It’s okay to hate Halloween. Lots of Christians do, because they feel that the day’s pagan roots are so dreadful, there’s no room for celebration, compromise, or wiggle room.
It’s also okay to love Halloween, and I’m one of those people who do.
Halloween is one of many subjects about which good people disagree, and as a person who comes out swinging with very little provocation, I have to admit that it’s hard to keep my mouth shut when someone tells another person how wicked she is for dressing her child up as a pink bunny and escorting her from door to door with a hollow orange plastic pumpkin.
What’s worse is that Halloween gets hit from all sides — from those who decry it as incontrovertibly evil because of its roots to those who care nothing about witches and warlocks but panic at the thought of other people’s children eating candy and walking about, in the dark, at night. These are the people who feel that they, and anyone else in a village of social service workers, medico consultants, educative counselors, and government regulators, are best qualified to make decisions for ordinary parents. I think I like the first group, better.
Because, at its most elementary, uniquely Americanized base, Halloween is a family holiday.
I know. There are groups of children who wander about unattended, but even these frequently travel in a protective mass, and in years of trick-or-treating with our own kids and the generation after that, we have seen young teenagers protectively watching the five-year-old bumblebee and seven-year-old princess in their care.
For the most part what we have seen are parents — mom, dad, or both — hovering in the background as their ghost, or dinosaur, or oversized M & M — walks up to a brightly lit porch, presses the bell, and shouts/whispers/mumbles/announces, “Trick or Treat!”
The homeowner invariably smiles, and a delightful exchange between children and adults ensues as the bowl is brought out and the selection made. “Thank you!” is called out, and if not, the parent in the background stage whispers a reminder. Under the watchful aegis of that parent, a child forays into an independent moment, and he is safe on a night of magical and imaginative adventure.
And everyone is happy: the parents, because they are proud of their children and are focused on spending time with them; the children, because not only are they hauling in the good stuff, but because they are sharing this time with those proud parents; the homeowner, because it’s fun to make children smile. No school-sponsored carnival, with its age-appropriate games and emphasis on bright lights and Safe Safe Safety, can compare — nor can it draw families together into the tight, independent, self-protective units that they are designed to be.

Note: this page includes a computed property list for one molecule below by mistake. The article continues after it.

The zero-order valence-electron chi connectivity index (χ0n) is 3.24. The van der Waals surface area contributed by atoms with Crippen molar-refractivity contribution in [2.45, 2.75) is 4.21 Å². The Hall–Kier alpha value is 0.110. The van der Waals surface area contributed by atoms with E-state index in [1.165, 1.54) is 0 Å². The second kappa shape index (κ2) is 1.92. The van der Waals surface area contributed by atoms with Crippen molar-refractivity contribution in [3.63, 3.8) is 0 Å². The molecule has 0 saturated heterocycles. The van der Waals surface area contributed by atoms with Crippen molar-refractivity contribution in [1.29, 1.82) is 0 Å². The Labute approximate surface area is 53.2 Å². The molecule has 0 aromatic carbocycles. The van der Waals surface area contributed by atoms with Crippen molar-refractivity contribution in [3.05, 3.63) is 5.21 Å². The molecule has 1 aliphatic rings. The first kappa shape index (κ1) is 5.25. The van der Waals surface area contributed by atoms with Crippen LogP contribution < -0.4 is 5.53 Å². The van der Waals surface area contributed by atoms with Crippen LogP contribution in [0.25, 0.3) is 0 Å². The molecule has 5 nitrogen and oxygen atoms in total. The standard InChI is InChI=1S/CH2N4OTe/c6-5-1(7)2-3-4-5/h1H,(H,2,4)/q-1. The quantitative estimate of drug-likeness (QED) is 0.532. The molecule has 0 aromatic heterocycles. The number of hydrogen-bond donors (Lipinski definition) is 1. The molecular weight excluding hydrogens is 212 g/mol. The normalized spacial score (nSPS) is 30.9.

And for no other reason than this, Christians might want to re-think their take on Halloween. It is a holiday that encourages families to venture out into the community and interact with it, on their own, without professional guidance or the supervision of any establishment. Mom and Dad are in charge — not the teacher, not the police officer, not the doctor, not the bureaucrat — and you’d have to admit that, in this day, this isn’t happening much anymore. Too many people think that our children are their responsibility, and we “share” our concerns, somehow.
Yes, Halloween has pagan roots. All holidays do, ultimately. But as
imaginative human beings, we reshape and reform the celebration and tradition to conform with our beliefs, and we wind up with highly personalized forms of observing Christmas, and Easter, and Valentine’s Day, and Halloween. What is most important — and more and more vital in a society that grasps for more and more control — is that the traditions we create strengthen, empower, and fortify families.
Because families, not government, are the basis for a strong civilization.
So Halloween, my friends, may be far more valuable than we realize.
I invite you to join me at Commonsense Christianity, my column at BeliefNet, where I post three times a week. For more on Halloween, please see Three Halloween No No’s for Christians and The Big Halloween Bash.
I love Halloween, it’s so much fun. And I got to enjoy the loot too w/ my girls. Emma
We, too, Emma, “assisted” the children in looking through their loot. I am partial to KitKat bars, the Norwegian Artist to Butterfingers.